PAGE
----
Where to Go Snorkelling in Bermuda
Bermuda is surrounded by crystal clear waters that house a healthy reef system full of colourful life. While you are here you must experience the world's most northern coral reefs and swim with the locals, and we mean the ones with gills. The reefs are close to the shore and close to the surface, which means snorkelling is a perfect activity off of almost any beach.
- Natural Wonders
VENTURING OUT TO THE REEFS & WRECKS
Beyond the beach, encounter the mystery and intrigue of hundreds of shipwrecks and spectacular reef formations. You will need a tour boat to venture to these locations, but there are many to choose from.
Aerial views of Bermuda show how the island is girded by coral reefs; they protect islanders during storms but over three centuries, proved too great an obstacle for hundreds of ships. The ships' skeletal remains now litter the seabed, and some are highly accessible to snorkellers.
- Western Blue Cut: This is an opening in the reef off the north shore, an hour’s journey by boat. Two shipwrecks – Constellation and Montana – lie in less than 20 feet of water and can be seen clearly when snorkelling. The fish life is good too, and if you’re lucky you’ll see large, black grouper.
- HMS Vixen: Off the West End, this semi-submerged ship is half a mile off the Somerset shore. The HMS Vixen was a three-masted steam-driven British gunboat launched in 1867. Scuttled by the British Royal Navy, her bow sticks up above the water and her hull remains intact. It's a thrilling sight for snorkellers.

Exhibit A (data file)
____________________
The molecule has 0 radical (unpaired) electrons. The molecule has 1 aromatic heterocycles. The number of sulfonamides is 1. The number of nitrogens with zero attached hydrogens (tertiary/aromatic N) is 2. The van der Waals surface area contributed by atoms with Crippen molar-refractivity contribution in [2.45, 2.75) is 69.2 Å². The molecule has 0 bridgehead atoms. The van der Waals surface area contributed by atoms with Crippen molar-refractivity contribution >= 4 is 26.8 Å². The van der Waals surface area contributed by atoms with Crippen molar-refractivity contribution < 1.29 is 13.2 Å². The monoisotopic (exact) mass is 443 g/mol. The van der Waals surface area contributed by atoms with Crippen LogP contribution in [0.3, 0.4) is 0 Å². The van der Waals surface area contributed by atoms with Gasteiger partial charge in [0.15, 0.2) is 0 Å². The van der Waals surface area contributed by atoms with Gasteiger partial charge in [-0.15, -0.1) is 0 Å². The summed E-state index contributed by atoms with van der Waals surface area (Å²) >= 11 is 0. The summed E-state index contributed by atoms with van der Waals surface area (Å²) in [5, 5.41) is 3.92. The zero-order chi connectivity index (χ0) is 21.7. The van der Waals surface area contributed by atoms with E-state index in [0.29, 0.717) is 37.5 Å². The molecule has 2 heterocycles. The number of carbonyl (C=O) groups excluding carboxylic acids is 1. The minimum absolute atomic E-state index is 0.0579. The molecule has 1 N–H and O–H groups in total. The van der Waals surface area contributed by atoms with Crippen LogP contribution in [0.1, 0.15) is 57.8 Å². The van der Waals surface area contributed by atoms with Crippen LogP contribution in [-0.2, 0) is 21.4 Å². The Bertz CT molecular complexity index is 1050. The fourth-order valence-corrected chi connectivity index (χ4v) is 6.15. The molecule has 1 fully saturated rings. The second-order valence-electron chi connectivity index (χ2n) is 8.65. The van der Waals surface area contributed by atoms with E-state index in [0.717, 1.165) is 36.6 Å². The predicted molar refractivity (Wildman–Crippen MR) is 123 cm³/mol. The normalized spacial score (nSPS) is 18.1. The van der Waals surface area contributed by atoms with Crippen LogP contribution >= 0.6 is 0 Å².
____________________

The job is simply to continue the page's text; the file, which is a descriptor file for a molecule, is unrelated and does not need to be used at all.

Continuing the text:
- Sea Garden: Close to the Vixen is the so-called Sea Garden, an underwater oasis of marine flora with brain coral, sea fans, blue-and-yellow damselfish and bright parrotfish.
- Eastern Blue Cut: A little more than six miles off the north shore, it includes Blue Hole – it's known primarily as a dive site but the water is crystal clear and in many spots, the reefs are just inches below the surface. Fish are plentiful here; on the best days, it’s like swimming in an aquarium.
- North Rock: Going farther afield, North Rock is seven miles offshore – about as far as you want to go for snorkelling and you will need a very calm day to get here – but the marine life here is dazzling.
Hardier souls will have no problem donning wet suits for snorkelling January through March. The water temperature dips to 17 degrees Celsius but the trade-off is greater water clarity than summer – up to 200 feet on a good day.